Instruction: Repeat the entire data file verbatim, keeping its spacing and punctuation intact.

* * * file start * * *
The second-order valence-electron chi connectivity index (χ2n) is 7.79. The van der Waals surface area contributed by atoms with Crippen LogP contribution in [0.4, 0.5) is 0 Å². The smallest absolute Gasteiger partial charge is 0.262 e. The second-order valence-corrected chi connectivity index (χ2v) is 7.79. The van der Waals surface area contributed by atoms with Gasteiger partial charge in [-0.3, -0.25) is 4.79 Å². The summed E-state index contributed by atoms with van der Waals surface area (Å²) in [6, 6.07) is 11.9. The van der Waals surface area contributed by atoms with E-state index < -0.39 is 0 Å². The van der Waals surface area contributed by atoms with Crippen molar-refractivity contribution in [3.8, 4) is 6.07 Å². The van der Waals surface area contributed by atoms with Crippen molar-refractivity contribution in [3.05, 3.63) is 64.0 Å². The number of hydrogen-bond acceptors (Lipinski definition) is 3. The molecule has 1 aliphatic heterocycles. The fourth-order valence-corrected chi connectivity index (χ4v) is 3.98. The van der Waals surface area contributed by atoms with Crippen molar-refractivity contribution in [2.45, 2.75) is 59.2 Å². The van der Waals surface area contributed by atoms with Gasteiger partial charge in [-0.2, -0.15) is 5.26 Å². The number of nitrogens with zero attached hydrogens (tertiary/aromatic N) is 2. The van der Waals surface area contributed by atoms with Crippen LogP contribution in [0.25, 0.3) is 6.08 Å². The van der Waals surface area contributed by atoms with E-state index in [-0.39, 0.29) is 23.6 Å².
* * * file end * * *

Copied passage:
The second-order valence-electron chi connectivity index (χ2n) is 7.79. The van der Waals surface area contributed by atoms with Crippen LogP contribution in [0.4, 0.5) is 0 Å². The smallest absolute Gasteiger partial charge is 0.262 e. The second-order valence-corrected chi connectivity index (χ2v) is 7.79. The van der Waals surface area contributed by atoms with Gasteiger partial charge in [-0.3, -0.25) is 4.79 Å². The summed E-state index contributed by atoms with van der Waals surface area (Å²) in [6, 6.07) is 11.9. The van der Waals surface area contributed by atoms with E-state index < -0.39 is 0 Å². The van der Waals surface area contributed by atoms with Crippen molar-refractivity contribution in [3.8, 4) is 6.07 Å². The van der Waals surface area contributed by atoms with Crippen molar-refractivity contribution in [3.05, 3.63) is 64.0 Å². The number of hydrogen-bond acceptors (Lipinski definition) is 3. The molecule has 1 aliphatic heterocycles. The fourth-order valence-corrected chi connectivity index (χ4v) is 3.98. The van der Waals surface area contributed by atoms with Crippen molar-refractivity contribution in [2.45, 2.75) is 59.2 Å². The van der Waals surface area contributed by atoms with Gasteiger partial charge in [-0.2, -0.15) is 5.26 Å². The number of nitrogens with zero attached hydrogens (tertiary/aromatic N) is 2. The van der Waals surface area contributed by atoms with Crippen LogP contribution in [0.25, 0.3) is 6.08 Å². The van der Waals surface area contributed by atoms with E-state index in [-0.39, 0.29) is 23.6 Å².